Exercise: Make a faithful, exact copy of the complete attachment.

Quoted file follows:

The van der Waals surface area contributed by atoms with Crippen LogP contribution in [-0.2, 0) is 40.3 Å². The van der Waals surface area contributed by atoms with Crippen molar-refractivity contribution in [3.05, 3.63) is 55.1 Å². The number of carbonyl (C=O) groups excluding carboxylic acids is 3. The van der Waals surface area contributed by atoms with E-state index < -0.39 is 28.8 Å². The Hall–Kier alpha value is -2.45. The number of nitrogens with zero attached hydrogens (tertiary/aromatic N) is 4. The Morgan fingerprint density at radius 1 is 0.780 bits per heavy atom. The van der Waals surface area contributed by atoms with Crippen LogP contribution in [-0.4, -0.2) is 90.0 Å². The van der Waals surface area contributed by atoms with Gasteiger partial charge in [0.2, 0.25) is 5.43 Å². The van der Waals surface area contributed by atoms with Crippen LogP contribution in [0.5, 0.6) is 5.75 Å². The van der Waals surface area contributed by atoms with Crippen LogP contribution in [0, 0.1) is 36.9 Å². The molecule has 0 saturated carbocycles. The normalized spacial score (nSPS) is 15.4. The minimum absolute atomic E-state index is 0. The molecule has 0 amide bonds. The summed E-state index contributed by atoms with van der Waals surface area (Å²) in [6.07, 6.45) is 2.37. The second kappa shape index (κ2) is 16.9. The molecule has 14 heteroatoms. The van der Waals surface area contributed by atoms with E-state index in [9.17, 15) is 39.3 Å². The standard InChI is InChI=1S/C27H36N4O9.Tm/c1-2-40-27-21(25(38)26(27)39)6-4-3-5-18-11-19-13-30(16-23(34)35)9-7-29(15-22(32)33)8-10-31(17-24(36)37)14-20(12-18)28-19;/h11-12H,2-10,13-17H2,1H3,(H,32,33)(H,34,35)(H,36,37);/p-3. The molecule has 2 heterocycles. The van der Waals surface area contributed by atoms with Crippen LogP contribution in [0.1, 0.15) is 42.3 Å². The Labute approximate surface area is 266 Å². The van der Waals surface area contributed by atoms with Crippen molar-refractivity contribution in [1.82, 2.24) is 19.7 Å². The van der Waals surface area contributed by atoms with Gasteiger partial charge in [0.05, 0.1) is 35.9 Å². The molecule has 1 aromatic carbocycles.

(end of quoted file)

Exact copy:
The van der Waals surface area contributed by atoms with Crippen LogP contribution in [-0.2, 0) is 40.3 Å². The van der Waals surface area contributed by atoms with Crippen molar-refractivity contribution in [3.05, 3.63) is 55.1 Å². The number of carbonyl (C=O) groups excluding carboxylic acids is 3. The van der Waals surface area contributed by atoms with E-state index < -0.39 is 28.8 Å². The Hall–Kier alpha value is -2.45. The number of nitrogens with zero attached hydrogens (tertiary/aromatic N) is 4. The Morgan fingerprint density at radius 1 is 0.780 bits per heavy atom. The van der Waals surface area contributed by atoms with Crippen LogP contribution in [-0.4, -0.2) is 90.0 Å². The van der Waals surface area contributed by atoms with Gasteiger partial charge in [0.2, 0.25) is 5.43 Å². The van der Waals surface area contributed by atoms with Crippen LogP contribution in [0.5, 0.6) is 5.75 Å². The van der Waals surface area contributed by atoms with Crippen LogP contribution in [0, 0.1) is 36.9 Å². The molecule has 0 saturated carbocycles. The normalized spacial score (nSPS) is 15.4. The minimum absolute atomic E-state index is 0. The molecule has 0 amide bonds. The summed E-state index contributed by atoms with van der Waals surface area (Å²) in [6.07, 6.45) is 2.37. The second kappa shape index (κ2) is 16.9. The molecule has 14 heteroatoms. The van der Waals surface area contributed by atoms with E-state index in [9.17, 15) is 39.3 Å². The standard InChI is InChI=1S/C27H36N4O9.Tm/c1-2-40-27-21(25(38)26(27)39)6-4-3-5-18-11-19-13-30(16-23(34)35)9-7-29(15-22(32)33)8-10-31(17-24(36)37)14-20(12-18)28-19;/h11-12H,2-10,13-17H2,1H3,(H,32,33)(H,34,35)(H,36,37);/p-3. The molecule has 2 heterocycles. The van der Waals surface area contributed by atoms with Crippen LogP contribution in [0.1, 0.15) is 42.3 Å². The Labute approximate surface area is 266 Å². The van der Waals surface area contributed by atoms with Crippen molar-refractivity contribution in [1.82, 2.24) is 19.7 Å². The van der Waals surface area contributed by atoms with Gasteiger partial charge in [0.05, 0.1) is 35.9 Å². The molecule has 1 aromatic carbocycles.